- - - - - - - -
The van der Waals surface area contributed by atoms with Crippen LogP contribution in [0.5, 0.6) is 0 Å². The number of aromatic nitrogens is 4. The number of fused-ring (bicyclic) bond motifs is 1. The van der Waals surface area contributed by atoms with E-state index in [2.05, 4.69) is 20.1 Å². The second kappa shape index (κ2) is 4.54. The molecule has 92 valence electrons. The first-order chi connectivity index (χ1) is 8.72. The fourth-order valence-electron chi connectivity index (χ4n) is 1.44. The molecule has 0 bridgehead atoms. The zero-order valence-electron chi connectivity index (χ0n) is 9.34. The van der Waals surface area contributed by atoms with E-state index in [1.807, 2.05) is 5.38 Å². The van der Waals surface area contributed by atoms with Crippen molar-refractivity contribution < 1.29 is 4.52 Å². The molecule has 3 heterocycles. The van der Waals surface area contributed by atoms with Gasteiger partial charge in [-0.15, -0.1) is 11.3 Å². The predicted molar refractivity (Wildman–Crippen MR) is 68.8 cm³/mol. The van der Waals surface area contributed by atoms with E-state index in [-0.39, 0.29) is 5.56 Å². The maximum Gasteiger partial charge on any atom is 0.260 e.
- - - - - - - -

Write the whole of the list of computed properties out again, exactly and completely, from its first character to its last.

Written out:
The van der Waals surface area contributed by atoms with Crippen LogP contribution in [0.5, 0.6) is 0 Å². The number of aromatic nitrogens is 4. The number of fused-ring (bicyclic) bond motifs is 1. The van der Waals surface area contributed by atoms with E-state index in [2.05, 4.69) is 20.1 Å². The second kappa shape index (κ2) is 4.54. The molecule has 92 valence electrons. The first-order chi connectivity index (χ1) is 8.72. The fourth-order valence-electron chi connectivity index (χ4n) is 1.44. The molecule has 0 bridgehead atoms. The zero-order valence-electron chi connectivity index (χ0n) is 9.34. The van der Waals surface area contributed by atoms with E-state index in [1.807, 2.05) is 5.38 Å². The van der Waals surface area contributed by atoms with Crippen molar-refractivity contribution < 1.29 is 4.52 Å². The molecule has 3 heterocycles. The van der Waals surface area contributed by atoms with Gasteiger partial charge in [-0.15, -0.1) is 11.3 Å². The predicted molar refractivity (Wildman–Crippen MR) is 68.8 cm³/mol. The van der Waals surface area contributed by atoms with E-state index in [-0.39, 0.29) is 5.56 Å². The maximum Gasteiger partial charge on any atom is 0.260 e.